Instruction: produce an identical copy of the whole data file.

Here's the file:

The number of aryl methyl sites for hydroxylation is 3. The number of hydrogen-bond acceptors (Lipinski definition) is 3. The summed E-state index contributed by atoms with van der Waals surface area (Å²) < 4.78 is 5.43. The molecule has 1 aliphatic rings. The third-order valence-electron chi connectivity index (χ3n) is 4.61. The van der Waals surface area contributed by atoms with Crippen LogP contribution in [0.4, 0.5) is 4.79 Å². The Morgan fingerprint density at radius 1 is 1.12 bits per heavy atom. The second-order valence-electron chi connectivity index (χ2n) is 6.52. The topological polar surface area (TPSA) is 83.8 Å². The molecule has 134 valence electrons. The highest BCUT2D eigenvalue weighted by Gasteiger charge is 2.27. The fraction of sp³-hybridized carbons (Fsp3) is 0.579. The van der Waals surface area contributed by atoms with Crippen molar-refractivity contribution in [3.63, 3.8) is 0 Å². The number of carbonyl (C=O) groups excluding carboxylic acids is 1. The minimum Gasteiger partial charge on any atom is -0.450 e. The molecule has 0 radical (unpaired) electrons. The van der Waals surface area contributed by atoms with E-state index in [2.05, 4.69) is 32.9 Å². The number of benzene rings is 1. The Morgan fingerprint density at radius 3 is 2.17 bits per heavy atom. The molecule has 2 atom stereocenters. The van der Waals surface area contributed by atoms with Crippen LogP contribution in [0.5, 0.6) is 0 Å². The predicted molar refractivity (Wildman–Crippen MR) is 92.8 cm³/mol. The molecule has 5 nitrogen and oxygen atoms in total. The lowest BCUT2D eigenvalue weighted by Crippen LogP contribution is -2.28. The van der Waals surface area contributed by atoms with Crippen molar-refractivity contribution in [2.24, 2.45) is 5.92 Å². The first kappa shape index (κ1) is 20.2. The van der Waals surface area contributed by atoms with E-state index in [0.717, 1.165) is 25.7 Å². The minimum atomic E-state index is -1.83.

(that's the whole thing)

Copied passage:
The number of aryl methyl sites for hydroxylation is 3. The number of hydrogen-bond acceptors (Lipinski definition) is 3. The summed E-state index contributed by atoms with van der Waals surface area (Å²) < 4.78 is 5.43. The molecule has 1 aliphatic rings. The third-order valence-electron chi connectivity index (χ3n) is 4.61. The van der Waals surface area contributed by atoms with Crippen LogP contribution in [0.4, 0.5) is 4.79 Å². The Morgan fingerprint density at radius 1 is 1.12 bits per heavy atom. The second-order valence-electron chi connectivity index (χ2n) is 6.52. The topological polar surface area (TPSA) is 83.8 Å². The molecule has 134 valence electrons. The highest BCUT2D eigenvalue weighted by Gasteiger charge is 2.27. The fraction of sp³-hybridized carbons (Fsp3) is 0.579. The van der Waals surface area contributed by atoms with Crippen molar-refractivity contribution in [3.63, 3.8) is 0 Å². The number of carbonyl (C=O) groups excluding carboxylic acids is 1. The minimum Gasteiger partial charge on any atom is -0.450 e. The molecule has 0 radical (unpaired) electrons. The van der Waals surface area contributed by atoms with E-state index in [2.05, 4.69) is 32.9 Å². The number of benzene rings is 1. The Morgan fingerprint density at radius 3 is 2.17 bits per heavy atom. The molecule has 2 atom stereocenters. The van der Waals surface area contributed by atoms with Crippen LogP contribution in [0.5, 0.6) is 0 Å². The predicted molar refractivity (Wildman–Crippen MR) is 92.8 cm³/mol. The molecule has 5 nitrogen and oxygen atoms in total. The lowest BCUT2D eigenvalue weighted by Crippen LogP contribution is -2.28. The van der Waals surface area contributed by atoms with Crippen molar-refractivity contribution in [2.24, 2.45) is 5.92 Å². The first kappa shape index (κ1) is 20.2. The van der Waals surface area contributed by atoms with E-state index in [0.717, 1.165) is 25.7 Å². The minimum atomic E-state index is -1.83.